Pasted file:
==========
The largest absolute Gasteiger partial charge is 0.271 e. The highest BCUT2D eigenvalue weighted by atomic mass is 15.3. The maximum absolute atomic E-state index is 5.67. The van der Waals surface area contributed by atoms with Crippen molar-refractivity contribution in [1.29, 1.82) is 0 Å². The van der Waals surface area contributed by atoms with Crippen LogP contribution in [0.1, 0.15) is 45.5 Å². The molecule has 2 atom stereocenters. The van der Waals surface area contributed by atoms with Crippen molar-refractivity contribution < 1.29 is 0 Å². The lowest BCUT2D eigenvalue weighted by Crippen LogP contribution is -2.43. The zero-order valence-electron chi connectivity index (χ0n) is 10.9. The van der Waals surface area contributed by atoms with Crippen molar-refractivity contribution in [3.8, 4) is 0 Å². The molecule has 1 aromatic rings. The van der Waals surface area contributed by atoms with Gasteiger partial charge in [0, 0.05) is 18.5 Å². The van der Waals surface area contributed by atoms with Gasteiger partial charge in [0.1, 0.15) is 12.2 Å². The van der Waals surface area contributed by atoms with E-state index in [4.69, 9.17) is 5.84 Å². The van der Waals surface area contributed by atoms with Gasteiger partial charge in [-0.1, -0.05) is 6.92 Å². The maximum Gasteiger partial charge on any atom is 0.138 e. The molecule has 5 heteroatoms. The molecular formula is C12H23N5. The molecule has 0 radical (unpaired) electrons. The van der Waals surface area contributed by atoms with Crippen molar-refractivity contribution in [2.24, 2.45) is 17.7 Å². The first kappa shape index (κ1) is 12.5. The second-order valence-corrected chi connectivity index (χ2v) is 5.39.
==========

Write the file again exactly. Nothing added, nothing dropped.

The largest absolute Gasteiger partial charge is 0.271 e. The highest BCUT2D eigenvalue weighted by atomic mass is 15.3. The maximum absolute atomic E-state index is 5.67. The van der Waals surface area contributed by atoms with Crippen molar-refractivity contribution in [1.29, 1.82) is 0 Å². The van der Waals surface area contributed by atoms with Crippen LogP contribution in [0.1, 0.15) is 45.5 Å². The molecule has 2 atom stereocenters. The van der Waals surface area contributed by atoms with Crippen molar-refractivity contribution < 1.29 is 0 Å². The lowest BCUT2D eigenvalue weighted by Crippen LogP contribution is -2.43. The zero-order valence-electron chi connectivity index (χ0n) is 10.9. The van der Waals surface area contributed by atoms with Crippen molar-refractivity contribution in [3.8, 4) is 0 Å². The molecule has 1 aromatic rings. The van der Waals surface area contributed by atoms with Gasteiger partial charge in [0, 0.05) is 18.5 Å². The van der Waals surface area contributed by atoms with Gasteiger partial charge in [0.1, 0.15) is 12.2 Å². The van der Waals surface area contributed by atoms with E-state index in [4.69, 9.17) is 5.84 Å². The van der Waals surface area contributed by atoms with Gasteiger partial charge in [-0.1, -0.05) is 6.92 Å². The maximum Gasteiger partial charge on any atom is 0.138 e. The molecule has 5 heteroatoms. The molecular formula is C12H23N5. The molecule has 0 radical (unpaired) electrons. The van der Waals surface area contributed by atoms with Crippen molar-refractivity contribution in [2.24, 2.45) is 17.7 Å². The first kappa shape index (κ1) is 12.5. The second-order valence-corrected chi connectivity index (χ2v) is 5.39.